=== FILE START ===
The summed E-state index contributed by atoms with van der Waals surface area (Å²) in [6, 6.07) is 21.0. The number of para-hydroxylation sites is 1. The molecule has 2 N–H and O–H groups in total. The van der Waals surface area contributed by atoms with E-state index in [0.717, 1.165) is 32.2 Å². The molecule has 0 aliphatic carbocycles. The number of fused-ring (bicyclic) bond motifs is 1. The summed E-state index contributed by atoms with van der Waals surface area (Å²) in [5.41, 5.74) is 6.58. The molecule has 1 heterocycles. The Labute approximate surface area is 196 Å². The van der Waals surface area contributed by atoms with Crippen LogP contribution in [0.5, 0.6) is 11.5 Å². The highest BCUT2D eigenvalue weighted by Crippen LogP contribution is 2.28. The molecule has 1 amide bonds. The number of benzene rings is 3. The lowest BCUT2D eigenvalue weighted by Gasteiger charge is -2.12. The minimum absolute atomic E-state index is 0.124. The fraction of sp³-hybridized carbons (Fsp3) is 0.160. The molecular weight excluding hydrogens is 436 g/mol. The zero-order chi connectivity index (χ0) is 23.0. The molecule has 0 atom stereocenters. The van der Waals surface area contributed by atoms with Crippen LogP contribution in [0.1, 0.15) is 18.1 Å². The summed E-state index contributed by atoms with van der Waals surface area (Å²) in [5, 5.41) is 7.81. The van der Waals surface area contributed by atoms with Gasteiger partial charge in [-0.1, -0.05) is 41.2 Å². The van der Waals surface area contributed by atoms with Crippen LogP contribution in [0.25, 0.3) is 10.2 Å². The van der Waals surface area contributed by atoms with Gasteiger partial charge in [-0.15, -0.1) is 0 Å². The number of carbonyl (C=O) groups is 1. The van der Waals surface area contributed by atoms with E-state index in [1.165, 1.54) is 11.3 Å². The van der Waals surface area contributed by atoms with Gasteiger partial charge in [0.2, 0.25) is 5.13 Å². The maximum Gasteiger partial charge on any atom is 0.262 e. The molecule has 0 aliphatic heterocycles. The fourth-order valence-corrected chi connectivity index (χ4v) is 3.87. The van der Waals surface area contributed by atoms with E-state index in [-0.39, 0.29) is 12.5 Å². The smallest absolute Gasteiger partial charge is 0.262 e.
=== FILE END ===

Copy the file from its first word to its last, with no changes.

The summed E-state index contributed by atoms with van der Waals surface area (Å²) in [6, 6.07) is 21.0. The number of para-hydroxylation sites is 1. The molecule has 2 N–H and O–H groups in total. The van der Waals surface area contributed by atoms with E-state index in [0.717, 1.165) is 32.2 Å². The molecule has 0 aliphatic carbocycles. The number of fused-ring (bicyclic) bond motifs is 1. The summed E-state index contributed by atoms with van der Waals surface area (Å²) in [5.41, 5.74) is 6.58. The molecule has 1 heterocycles. The Labute approximate surface area is 196 Å². The van der Waals surface area contributed by atoms with Crippen LogP contribution in [0.5, 0.6) is 11.5 Å². The highest BCUT2D eigenvalue weighted by Crippen LogP contribution is 2.28. The molecule has 1 amide bonds. The number of benzene rings is 3. The lowest BCUT2D eigenvalue weighted by Gasteiger charge is -2.12. The minimum absolute atomic E-state index is 0.124. The fraction of sp³-hybridized carbons (Fsp3) is 0.160. The molecular weight excluding hydrogens is 436 g/mol. The zero-order chi connectivity index (χ0) is 23.0. The molecule has 0 atom stereocenters. The van der Waals surface area contributed by atoms with Crippen LogP contribution in [0.1, 0.15) is 18.1 Å². The summed E-state index contributed by atoms with van der Waals surface area (Å²) in [5, 5.41) is 7.81. The van der Waals surface area contributed by atoms with Gasteiger partial charge in [-0.1, -0.05) is 41.2 Å². The van der Waals surface area contributed by atoms with Crippen LogP contribution in [0.25, 0.3) is 10.2 Å². The van der Waals surface area contributed by atoms with Gasteiger partial charge in [-0.15, -0.1) is 0 Å². The number of carbonyl (C=O) groups is 1. The van der Waals surface area contributed by atoms with E-state index in [1.165, 1.54) is 11.3 Å². The van der Waals surface area contributed by atoms with Gasteiger partial charge in [0.2, 0.25) is 5.13 Å². The maximum Gasteiger partial charge on any atom is 0.262 e. The molecule has 0 aliphatic heterocycles. The fourth-order valence-corrected chi connectivity index (χ4v) is 3.87. The van der Waals surface area contributed by atoms with E-state index in [-0.39, 0.29) is 12.5 Å². The smallest absolute Gasteiger partial charge is 0.262 e.